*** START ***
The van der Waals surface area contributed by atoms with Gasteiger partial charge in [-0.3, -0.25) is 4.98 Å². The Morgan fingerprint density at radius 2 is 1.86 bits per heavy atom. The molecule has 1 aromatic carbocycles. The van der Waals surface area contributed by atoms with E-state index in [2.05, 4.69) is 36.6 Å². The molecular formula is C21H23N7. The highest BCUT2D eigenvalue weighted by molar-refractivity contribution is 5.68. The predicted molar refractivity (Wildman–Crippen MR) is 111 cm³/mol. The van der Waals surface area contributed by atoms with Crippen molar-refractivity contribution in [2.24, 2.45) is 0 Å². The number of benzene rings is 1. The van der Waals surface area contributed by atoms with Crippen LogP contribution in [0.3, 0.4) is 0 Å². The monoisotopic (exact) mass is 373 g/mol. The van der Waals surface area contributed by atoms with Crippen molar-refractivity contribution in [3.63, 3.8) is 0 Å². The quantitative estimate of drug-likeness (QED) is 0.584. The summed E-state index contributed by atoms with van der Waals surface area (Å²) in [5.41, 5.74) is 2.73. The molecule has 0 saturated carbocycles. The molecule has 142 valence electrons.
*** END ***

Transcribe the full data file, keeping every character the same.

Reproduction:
The van der Waals surface area contributed by atoms with Gasteiger partial charge in [-0.3, -0.25) is 4.98 Å². The Morgan fingerprint density at radius 2 is 1.86 bits per heavy atom. The molecule has 1 aromatic carbocycles. The van der Waals surface area contributed by atoms with E-state index in [2.05, 4.69) is 36.6 Å². The molecular formula is C21H23N7. The highest BCUT2D eigenvalue weighted by molar-refractivity contribution is 5.68. The predicted molar refractivity (Wildman–Crippen MR) is 111 cm³/mol. The van der Waals surface area contributed by atoms with Crippen molar-refractivity contribution in [2.24, 2.45) is 0 Å². The number of benzene rings is 1. The van der Waals surface area contributed by atoms with Crippen LogP contribution in [0.3, 0.4) is 0 Å². The monoisotopic (exact) mass is 373 g/mol. The van der Waals surface area contributed by atoms with Crippen molar-refractivity contribution in [3.63, 3.8) is 0 Å². The quantitative estimate of drug-likeness (QED) is 0.584. The summed E-state index contributed by atoms with van der Waals surface area (Å²) in [5.41, 5.74) is 2.73. The molecule has 0 saturated carbocycles. The molecule has 142 valence electrons.